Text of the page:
BT fight back against cable thieves
BT Openreach have today announced a new initiative to fight back against cable thieves. The company will deploy SmartWater, a liquid used to forensically tag metal thieves and they hope will protect the UK's telecoms network. Metal thieves cost BT millions of pounds each year and can disrupt telephone and broadband service for days whilst the cable is replaced.
BT will use SmartWater to forensically mark the outer shell and inner core of cables so that they can be identified back to a specific area. Tools and other equipment will also be marked so that police can identify where stolen items have come from. Hot-spots will be deployed with SmartWater trap devices which will spray thieves who target Openreach property.
BT Openreach cable tagged with SmartWater
"From now on, any criminal who targets the BT network risks being invisibly 'tagged' with SmartWater, meaning that the police can trace them, and any stolen cable or equipment, back to the scene of the crime. Cable theft affects not only us as a business, but the millions of people who rely on access to phones and broadband across the UK, and with the help of this technology we're fighting back."Bernie Auguste, (Head of Security) Openreach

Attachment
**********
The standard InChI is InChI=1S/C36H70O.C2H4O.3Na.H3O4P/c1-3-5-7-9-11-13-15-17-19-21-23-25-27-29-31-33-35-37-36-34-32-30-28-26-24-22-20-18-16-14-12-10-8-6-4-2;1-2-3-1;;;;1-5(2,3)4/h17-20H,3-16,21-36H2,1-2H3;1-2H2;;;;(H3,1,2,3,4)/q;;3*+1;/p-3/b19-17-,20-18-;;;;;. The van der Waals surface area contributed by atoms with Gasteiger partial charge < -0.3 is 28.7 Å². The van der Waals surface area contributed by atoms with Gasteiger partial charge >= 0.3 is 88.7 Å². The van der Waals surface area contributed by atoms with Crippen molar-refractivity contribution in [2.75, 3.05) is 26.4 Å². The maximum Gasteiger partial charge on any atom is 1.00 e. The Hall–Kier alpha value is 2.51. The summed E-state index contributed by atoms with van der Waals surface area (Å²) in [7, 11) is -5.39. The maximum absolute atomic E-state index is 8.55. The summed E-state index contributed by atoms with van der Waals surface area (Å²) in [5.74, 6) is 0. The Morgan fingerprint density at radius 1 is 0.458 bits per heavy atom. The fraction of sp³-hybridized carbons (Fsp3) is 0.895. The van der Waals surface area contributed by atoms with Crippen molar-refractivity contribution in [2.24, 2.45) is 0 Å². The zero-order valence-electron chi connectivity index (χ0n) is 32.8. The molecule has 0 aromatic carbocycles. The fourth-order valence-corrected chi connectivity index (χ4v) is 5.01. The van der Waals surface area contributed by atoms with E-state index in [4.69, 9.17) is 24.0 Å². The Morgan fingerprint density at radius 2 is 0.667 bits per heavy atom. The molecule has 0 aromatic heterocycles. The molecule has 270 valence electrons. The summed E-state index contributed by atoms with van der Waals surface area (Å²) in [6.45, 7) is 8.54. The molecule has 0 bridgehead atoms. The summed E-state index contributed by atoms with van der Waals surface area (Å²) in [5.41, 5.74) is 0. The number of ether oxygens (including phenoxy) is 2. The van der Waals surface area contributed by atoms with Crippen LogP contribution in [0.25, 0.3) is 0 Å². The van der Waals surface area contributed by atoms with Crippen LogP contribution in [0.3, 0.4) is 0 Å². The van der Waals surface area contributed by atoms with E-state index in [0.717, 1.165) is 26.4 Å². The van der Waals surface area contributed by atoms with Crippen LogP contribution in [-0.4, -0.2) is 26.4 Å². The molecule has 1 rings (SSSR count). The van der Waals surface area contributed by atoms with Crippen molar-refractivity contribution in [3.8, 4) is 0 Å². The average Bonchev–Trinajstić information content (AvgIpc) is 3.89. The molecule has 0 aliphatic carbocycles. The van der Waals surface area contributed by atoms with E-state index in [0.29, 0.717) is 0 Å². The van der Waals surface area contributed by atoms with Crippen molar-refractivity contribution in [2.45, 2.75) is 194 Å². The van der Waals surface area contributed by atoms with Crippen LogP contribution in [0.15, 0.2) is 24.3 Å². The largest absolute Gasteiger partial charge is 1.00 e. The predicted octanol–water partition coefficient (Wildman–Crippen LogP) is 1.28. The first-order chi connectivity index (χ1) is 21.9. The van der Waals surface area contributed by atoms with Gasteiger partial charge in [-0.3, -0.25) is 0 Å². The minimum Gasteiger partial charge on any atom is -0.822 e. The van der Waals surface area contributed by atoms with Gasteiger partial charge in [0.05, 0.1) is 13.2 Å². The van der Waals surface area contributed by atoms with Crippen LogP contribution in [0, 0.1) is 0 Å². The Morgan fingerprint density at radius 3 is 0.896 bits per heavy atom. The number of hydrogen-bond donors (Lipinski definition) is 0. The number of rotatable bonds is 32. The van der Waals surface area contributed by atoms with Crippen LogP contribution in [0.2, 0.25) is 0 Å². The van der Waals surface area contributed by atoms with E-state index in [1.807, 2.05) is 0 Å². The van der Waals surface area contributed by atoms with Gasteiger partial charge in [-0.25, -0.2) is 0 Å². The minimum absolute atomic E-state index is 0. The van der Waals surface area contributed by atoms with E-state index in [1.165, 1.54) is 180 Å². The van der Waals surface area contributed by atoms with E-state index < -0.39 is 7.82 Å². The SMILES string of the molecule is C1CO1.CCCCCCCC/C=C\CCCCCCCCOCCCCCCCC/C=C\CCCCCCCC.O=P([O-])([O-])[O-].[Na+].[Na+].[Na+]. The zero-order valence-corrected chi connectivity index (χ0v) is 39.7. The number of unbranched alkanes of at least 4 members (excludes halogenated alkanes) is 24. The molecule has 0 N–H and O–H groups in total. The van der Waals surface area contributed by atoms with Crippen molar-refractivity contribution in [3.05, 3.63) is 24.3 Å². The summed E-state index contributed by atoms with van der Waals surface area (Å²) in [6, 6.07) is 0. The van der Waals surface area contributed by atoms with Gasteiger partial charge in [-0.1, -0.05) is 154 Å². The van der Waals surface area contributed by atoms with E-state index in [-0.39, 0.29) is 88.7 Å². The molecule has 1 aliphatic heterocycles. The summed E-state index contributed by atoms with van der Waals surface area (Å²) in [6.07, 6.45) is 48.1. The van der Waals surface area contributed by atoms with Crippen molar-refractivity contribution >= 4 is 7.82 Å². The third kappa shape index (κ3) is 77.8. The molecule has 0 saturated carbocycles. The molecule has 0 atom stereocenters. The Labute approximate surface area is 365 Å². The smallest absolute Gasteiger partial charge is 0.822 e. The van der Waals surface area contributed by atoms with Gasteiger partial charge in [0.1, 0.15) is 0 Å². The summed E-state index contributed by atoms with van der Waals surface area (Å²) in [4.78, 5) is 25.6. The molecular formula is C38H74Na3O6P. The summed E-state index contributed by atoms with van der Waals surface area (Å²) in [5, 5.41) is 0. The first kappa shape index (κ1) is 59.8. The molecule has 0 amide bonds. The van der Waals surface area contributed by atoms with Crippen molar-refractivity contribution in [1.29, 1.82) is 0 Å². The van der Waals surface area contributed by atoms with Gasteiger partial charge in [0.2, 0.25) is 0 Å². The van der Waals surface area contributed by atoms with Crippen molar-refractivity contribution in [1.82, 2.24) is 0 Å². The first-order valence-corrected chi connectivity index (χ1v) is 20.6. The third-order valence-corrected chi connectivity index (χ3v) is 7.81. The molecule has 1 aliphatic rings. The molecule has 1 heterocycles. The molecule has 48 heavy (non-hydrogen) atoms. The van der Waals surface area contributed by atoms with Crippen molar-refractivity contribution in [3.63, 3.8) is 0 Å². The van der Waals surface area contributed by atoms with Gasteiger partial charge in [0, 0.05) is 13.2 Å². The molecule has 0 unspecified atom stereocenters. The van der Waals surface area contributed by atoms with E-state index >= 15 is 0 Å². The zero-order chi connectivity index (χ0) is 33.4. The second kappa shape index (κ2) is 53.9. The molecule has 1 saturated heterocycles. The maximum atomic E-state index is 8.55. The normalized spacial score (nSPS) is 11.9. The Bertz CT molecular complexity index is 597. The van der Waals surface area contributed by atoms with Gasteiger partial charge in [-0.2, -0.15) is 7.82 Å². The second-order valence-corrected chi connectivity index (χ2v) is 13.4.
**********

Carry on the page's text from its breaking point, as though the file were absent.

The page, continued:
BT will also be increasing patrols of network sites, adding new locks for manholes and working closely with police forces on 'sting' operations to target metal thieves. Openreach say that this technology being used in North London has already achieved results by reducing the number of network attacks.
"Cable and metal theft is high on BTP's agenda due to the disruption and economic effect it has on businesses and communities. Anyone arrested for metal theft will be examined for traces of SmartWater. A search will be made of the person's house and any property, including vehicles with traces of SmartWater on them, is likely to be seized by police. Scrap metal dealers will also be visited regularly to ensure they are assisting British Transport Police in identifying criminals attempting to sell stolen metal."Detective Inspector Robin Conway, British Transport Police